Teaching Your Kids How to Develop Good Friendships
Do you have any advice on helping my children make friends and develop good friendships? Our girls are young (ages 3 and 9) but we want to do what we can now to help them develop healthy friendships later on.
Two important factors in any friendship are character and relationship skills. Regardless of whether a person is naturally an extrovert or an introvert, everyone can enjoy having and being a good friend by learning various skills and developing some important character traits. It’s definitely better if our kids can learn these at a young age, although the good news is that we can pick these up later in life, too.
There are several character traits that are important to healthy relationships. These include—but are not limited to—kindness, empathy, compassion, loyalty and trustworthiness. The more a child develops these, the more likely they will have and be good friends as they grow. One way children learn and cultivate these qualities is by playing with others.
Young kids explore friendships through play. You can help your child expand his or her relational skill set by reinforcing positive character traits when you see your child display them. Comments such as, “That was awesome when you shared your toys with Bobby; that made me very proud of you,” drive home the importance of treating others with kindness. Don’t forget, though, that children need to be lovingly corrected when they do the wrong thing. For instance, if your child pushes another child or takes her toys, let her know that the action isn’t appropriate and ask her to apologize.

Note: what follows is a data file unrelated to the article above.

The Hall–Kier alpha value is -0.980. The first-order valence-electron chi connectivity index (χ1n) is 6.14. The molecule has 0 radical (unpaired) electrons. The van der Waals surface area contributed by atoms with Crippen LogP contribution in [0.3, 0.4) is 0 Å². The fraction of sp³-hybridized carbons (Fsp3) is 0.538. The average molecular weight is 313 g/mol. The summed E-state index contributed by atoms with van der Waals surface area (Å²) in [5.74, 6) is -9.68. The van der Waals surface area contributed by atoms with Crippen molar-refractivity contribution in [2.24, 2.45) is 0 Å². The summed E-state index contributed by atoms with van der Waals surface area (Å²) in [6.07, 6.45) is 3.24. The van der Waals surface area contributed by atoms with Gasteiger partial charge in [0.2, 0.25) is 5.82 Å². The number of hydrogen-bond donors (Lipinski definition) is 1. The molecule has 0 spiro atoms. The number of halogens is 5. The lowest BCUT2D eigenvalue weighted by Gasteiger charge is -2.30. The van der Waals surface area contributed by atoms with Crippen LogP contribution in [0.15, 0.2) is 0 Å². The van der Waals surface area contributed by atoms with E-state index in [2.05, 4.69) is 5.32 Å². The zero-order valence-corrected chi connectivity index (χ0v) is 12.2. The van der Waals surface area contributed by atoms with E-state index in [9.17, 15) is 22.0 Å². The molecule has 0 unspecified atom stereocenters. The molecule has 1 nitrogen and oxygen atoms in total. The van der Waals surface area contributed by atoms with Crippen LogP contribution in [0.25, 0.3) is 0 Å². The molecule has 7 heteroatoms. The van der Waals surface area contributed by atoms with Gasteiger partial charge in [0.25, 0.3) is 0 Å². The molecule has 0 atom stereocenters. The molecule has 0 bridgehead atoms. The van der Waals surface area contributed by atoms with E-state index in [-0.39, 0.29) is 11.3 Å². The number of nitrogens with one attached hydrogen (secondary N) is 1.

Setting up play dates with other parents of young children or taking your child to the playground can provide great opportunities for little ones to practice positive relational skills, or to respond with grace and resiliency if other kids don’t quite get the “play nice” thing exactly right. For kids in pre-school through elementary school, debriefing after school or around the dinner table gives you the chance to ask about their day and find out how things are going with their classmates.
With your older daughter, it would be worthwhile to teach her the truth of the old saying, “The only way to have a friend is to be one.” Ask her what a good friend looks like. Then ask what type of friend she is to others. Does she show care, concern, kindness and respect for others? Or do arguing and complaining about others make regular appearances in her interactions with peers?
Talk with your daughter about what a good friend looks like, and stress the importance of establishing friendships with others who will build her up and who care about what is good for her. Make sure she knows that some people may call themselves friends but may ask her to do things that are wrong. She needs to know that someone who acts that way isn’t really being a friend at all. And, of course, her responsibilities as a good friend include building up her friends and helping them be the best they can be.